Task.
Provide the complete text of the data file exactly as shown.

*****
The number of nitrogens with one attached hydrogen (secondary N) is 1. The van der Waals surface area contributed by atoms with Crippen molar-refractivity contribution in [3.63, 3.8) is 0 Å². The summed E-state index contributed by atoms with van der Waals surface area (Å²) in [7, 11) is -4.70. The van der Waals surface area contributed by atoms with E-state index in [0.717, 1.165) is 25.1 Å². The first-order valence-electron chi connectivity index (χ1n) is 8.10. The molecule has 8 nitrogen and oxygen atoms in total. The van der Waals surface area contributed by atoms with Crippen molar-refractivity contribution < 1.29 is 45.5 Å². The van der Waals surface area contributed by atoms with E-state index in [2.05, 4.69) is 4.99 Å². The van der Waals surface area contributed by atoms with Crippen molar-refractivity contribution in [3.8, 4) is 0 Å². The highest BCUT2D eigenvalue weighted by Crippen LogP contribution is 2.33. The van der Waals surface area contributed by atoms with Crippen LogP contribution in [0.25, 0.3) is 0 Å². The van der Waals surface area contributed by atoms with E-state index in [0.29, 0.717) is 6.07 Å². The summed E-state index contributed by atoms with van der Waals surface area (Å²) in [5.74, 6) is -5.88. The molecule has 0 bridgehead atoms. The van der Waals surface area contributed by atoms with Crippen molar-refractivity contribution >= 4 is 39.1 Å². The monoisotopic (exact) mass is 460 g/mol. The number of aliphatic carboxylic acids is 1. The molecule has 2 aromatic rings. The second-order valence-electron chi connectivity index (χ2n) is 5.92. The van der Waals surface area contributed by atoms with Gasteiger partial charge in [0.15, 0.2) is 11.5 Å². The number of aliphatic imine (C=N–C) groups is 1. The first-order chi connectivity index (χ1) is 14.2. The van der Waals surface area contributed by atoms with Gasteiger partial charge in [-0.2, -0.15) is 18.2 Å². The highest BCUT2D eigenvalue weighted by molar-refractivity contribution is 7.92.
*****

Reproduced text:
The number of nitrogens with one attached hydrogen (secondary N) is 1. The van der Waals surface area contributed by atoms with Crippen molar-refractivity contribution in [3.63, 3.8) is 0 Å². The summed E-state index contributed by atoms with van der Waals surface area (Å²) in [7, 11) is -4.70. The van der Waals surface area contributed by atoms with E-state index in [0.717, 1.165) is 25.1 Å². The first-order valence-electron chi connectivity index (χ1n) is 8.10. The molecule has 8 nitrogen and oxygen atoms in total. The van der Waals surface area contributed by atoms with Crippen molar-refractivity contribution < 1.29 is 45.5 Å². The van der Waals surface area contributed by atoms with E-state index in [2.05, 4.69) is 4.99 Å². The van der Waals surface area contributed by atoms with Crippen molar-refractivity contribution in [3.8, 4) is 0 Å². The highest BCUT2D eigenvalue weighted by Crippen LogP contribution is 2.33. The van der Waals surface area contributed by atoms with Crippen LogP contribution in [0.25, 0.3) is 0 Å². The van der Waals surface area contributed by atoms with E-state index in [0.29, 0.717) is 6.07 Å². The summed E-state index contributed by atoms with van der Waals surface area (Å²) in [5.74, 6) is -5.88. The molecule has 0 bridgehead atoms. The van der Waals surface area contributed by atoms with Crippen molar-refractivity contribution >= 4 is 39.1 Å². The monoisotopic (exact) mass is 460 g/mol. The number of aliphatic carboxylic acids is 1. The molecule has 2 aromatic rings. The second-order valence-electron chi connectivity index (χ2n) is 5.92. The van der Waals surface area contributed by atoms with Gasteiger partial charge in [0.15, 0.2) is 11.5 Å². The number of aliphatic imine (C=N–C) groups is 1. The first-order chi connectivity index (χ1) is 14.2. The van der Waals surface area contributed by atoms with Gasteiger partial charge in [-0.2, -0.15) is 18.2 Å². The highest BCUT2D eigenvalue weighted by molar-refractivity contribution is 7.92.